Ex-Illini Buford-Bailey attempting a rebirth

Ex-Illini Buford-Bailey attempting a rebirth

DALLAS – Tonja Buford-Bailey once viewed hurdler Sandra Farmer-Patrick as a rival.

Now the two-time Olympian from Illinois sees Farmer-Patrick as a role model.

As Farmer-Patrick did earlier this decade, Buford-Bailey interrupted her track career last year to start a family. As the former Illini embarks on the comeback trail, Farmer-Patrick and others offer reassuring proof that world-class careers can be reborn after giving birth.

"Gwen Torrence and Evelyn Ashford did real well after becoming mothers," Buford-Bailey said. "Sandra Patrick-Farmer, in my event, is another one. If I didn't have any examples of that, I would be really frustrated right now because I'm not close to where I used to be."

Where Buford-Bailey used to be was on the medal stands of the 1995 World Championships and the 1996 Olympics after winning a silver and a bronze, respectively.

Where Buford-Bailey is now is taking baby steps toward regaining the form that once made her the second-fastest woman in the history of the 400-meter hurdles. The form that made her the first woman to twice break the 53-second mark.

"It's kind of like starting over," Buford-Bailey said. "I didn't do any training while I was pregnant. I was so sick: bad nausea, vomiting. I was bed-ridden for about a month."

After giving birth to Victor Bailey Jr. on Sept. 28, 1998, the 10-time All-American resumed serious training in February.

"I couldn't wait to start running, just jogging, anything," Buford-Bailey said.

She was off the track since August 1997, when an Achilles' tendon injury that's dogged her since '94 flared up again. After deciding to call it a season, Buford-Bailey extended the layoff upon learning that she and husband Victor, a former NFL wide receiver, were parents-to-be.

"It's been almost two years," Buford-Bailey said of her absence from competition.

While quick learner Victor Jr. is on the verge of walking under his own power any day now, Mom has stutter-stepped through her comeback. In April, Buford-Bailey's Achilles' tendon balked again at the demands she put on it.

"The first couple weeks (back) I was real cautious and started really slow," she said. "After that I felt really good ... and then I went into full throttle, and that may have caused some problems.

"I've always trained really hard, so it's kind of difficult for me to go slow at anything."

Despite being sidelined a month by the latest Achilles' flare-up, the Nike-sponsored hurdler went through with her scheduled return at the Prefontaine Classic late last month in Eugene, Ore.

"I did horribly," said Buford-Bailey, who finished seventh in an eight-hurdler field in 1:00.22. "I didn't have my stride pattern down."

Given her extended absence from competition, Buford-Bailey has tried to keep the Prefontaine performance in perspective.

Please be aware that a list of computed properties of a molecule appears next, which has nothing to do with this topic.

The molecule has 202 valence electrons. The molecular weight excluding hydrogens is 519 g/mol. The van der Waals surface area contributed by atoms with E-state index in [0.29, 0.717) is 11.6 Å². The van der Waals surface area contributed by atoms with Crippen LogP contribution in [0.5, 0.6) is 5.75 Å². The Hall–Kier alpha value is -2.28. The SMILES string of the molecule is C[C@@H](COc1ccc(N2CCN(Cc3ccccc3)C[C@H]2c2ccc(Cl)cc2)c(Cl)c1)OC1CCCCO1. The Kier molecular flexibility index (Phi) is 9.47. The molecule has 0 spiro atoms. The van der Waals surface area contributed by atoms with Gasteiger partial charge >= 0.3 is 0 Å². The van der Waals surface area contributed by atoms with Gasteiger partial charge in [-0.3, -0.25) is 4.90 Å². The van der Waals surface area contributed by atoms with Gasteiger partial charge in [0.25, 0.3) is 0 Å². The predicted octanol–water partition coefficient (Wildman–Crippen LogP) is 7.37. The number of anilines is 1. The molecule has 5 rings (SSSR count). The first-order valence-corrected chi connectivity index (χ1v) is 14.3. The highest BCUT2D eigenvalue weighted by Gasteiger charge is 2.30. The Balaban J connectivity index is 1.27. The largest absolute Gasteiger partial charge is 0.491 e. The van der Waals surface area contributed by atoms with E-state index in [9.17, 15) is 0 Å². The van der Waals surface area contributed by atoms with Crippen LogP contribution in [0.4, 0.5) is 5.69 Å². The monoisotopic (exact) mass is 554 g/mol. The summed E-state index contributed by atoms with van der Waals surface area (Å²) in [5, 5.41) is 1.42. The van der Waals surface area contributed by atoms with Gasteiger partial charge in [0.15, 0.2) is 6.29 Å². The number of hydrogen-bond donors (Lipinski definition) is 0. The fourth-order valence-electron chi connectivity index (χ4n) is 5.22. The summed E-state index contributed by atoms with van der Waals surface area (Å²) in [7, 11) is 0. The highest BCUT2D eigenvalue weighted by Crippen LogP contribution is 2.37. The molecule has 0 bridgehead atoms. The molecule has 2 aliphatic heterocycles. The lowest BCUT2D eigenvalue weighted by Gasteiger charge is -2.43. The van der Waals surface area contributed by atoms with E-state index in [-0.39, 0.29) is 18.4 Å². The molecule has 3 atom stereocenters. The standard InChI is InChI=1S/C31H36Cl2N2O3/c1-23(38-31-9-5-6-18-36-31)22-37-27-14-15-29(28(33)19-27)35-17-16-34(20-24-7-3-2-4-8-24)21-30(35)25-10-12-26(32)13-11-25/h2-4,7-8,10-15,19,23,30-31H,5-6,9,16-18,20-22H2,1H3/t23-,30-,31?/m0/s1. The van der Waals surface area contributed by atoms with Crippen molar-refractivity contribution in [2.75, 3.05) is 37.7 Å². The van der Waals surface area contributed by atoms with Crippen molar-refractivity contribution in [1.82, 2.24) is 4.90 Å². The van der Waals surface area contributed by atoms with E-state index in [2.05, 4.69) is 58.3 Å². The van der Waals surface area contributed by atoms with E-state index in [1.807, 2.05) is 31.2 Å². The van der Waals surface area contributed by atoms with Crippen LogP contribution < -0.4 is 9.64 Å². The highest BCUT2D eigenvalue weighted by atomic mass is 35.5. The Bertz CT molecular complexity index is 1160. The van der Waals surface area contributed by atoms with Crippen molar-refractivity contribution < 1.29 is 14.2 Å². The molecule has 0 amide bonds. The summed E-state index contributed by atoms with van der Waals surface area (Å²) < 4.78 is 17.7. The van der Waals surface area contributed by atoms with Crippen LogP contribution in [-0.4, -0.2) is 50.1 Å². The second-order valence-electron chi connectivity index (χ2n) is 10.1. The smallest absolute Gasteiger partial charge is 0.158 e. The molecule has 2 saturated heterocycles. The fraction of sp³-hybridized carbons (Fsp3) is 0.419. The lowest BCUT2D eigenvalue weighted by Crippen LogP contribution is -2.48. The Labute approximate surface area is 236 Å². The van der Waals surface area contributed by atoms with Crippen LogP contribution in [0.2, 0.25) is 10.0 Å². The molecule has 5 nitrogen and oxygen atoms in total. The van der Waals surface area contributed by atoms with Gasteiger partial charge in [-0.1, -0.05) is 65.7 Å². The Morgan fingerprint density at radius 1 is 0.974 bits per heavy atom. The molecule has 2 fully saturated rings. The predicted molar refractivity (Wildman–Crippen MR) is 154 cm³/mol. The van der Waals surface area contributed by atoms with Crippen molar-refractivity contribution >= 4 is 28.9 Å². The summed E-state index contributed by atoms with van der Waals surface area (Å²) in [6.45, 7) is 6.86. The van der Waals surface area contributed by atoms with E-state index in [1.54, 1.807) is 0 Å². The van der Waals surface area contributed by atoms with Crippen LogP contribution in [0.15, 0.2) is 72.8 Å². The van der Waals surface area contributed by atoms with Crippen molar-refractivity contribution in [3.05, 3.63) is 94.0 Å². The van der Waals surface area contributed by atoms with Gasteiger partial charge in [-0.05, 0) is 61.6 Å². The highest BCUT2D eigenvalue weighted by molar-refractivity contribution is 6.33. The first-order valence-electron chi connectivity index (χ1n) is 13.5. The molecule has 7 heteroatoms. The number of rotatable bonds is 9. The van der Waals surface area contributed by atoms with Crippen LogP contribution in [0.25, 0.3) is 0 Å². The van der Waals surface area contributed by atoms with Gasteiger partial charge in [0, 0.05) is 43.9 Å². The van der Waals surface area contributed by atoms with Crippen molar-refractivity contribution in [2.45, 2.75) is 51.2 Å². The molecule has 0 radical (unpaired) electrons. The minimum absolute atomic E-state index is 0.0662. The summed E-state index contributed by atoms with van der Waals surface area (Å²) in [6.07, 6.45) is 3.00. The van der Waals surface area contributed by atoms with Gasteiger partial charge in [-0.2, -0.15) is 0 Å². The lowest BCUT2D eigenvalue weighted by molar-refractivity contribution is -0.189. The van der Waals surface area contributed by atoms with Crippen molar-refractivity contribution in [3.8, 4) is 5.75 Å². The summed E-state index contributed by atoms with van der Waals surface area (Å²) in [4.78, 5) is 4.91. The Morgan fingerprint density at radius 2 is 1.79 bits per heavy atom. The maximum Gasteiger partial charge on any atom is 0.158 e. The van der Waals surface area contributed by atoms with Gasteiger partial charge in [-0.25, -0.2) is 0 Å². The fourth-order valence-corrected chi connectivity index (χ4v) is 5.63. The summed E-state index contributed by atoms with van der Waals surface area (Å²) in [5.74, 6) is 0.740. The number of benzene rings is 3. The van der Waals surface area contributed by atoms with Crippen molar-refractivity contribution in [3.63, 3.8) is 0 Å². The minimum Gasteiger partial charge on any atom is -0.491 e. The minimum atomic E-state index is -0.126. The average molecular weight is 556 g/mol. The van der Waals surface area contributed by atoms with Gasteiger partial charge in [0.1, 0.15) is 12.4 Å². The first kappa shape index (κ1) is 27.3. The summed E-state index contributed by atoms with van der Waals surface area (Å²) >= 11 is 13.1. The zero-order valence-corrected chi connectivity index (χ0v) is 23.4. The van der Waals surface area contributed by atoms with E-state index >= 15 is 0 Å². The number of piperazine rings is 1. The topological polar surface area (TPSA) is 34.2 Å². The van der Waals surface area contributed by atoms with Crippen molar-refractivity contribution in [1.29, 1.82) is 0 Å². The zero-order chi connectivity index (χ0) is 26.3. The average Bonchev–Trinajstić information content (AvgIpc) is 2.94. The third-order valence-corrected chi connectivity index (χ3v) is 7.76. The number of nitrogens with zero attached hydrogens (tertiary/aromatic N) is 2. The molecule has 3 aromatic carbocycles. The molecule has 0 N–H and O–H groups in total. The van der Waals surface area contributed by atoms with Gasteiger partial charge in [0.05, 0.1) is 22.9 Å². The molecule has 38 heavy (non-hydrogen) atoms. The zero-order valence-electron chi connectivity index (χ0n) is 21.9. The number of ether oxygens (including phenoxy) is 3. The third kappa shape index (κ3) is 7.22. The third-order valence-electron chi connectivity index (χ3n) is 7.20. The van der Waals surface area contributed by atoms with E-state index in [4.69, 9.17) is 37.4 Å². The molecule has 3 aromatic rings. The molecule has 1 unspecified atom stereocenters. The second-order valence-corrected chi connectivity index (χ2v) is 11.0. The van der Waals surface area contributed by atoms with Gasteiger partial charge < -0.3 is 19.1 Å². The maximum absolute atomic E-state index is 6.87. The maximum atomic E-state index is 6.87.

"I'm going to have to take some bumps," Buford-Bailey said. "Just like the hurdles, there are going to be obstacles. But it's OK because I feel I have to go back through this stage to get to where I want to be."

It helps that she's not going through her comeback alone. Illini coach Gary Winckler, a guiding force since Buford-Bailey showed up in fall 1989 at the UI, supplies her with weekly workout instructions and encouragement.

And former Illini hurdler Yvonne Harrison is training with Buford-Bailey after earlier spending two weeks in Dallas for shared workouts.

"Gary suggested it," Buford-Bailey said. "He knew how important it is for somebody to actually run with someone."

Later this week, the two former Illini will run with a Who's Who of this country's female hurdlers. Each is entered in the USA Outdoor Track and Field Championships in Eugene. Buford-Bailey was "grandfathered" into the meet based on her past accomplishments.

The last time she ran in the USA Championships, in 1997, the four-time Big Ten Track and Field Athlete of the Year won the silver. This time, Buford-Bailey and her coach gladly will settle for respectable progress.

"Before the Achilles' set her back, we really had planned to be up to full competitive speed this summer," Winckler said. "Our plan in March was to be in the top four or five by this summer. With this setback, we'll just take it one round at a time."

And one meet at a time. Buford-Bailey is eager to get more races under her belt, even if it means traveling abroad this summer.

"I'll probably have to go to Europe just because I have an established name there," she said.

All in the name of establishing herself again as an Olympic force. Buford-Bailey sees no reason she can't do so, too, by the 2000 Olympics in Sydney, Australia.

"Slowly but surely, I'm getting my rhythm back," she said. "If I take this year slow and do what needs to get done, there's no way I can't not make the Olympics next year and get a medal."


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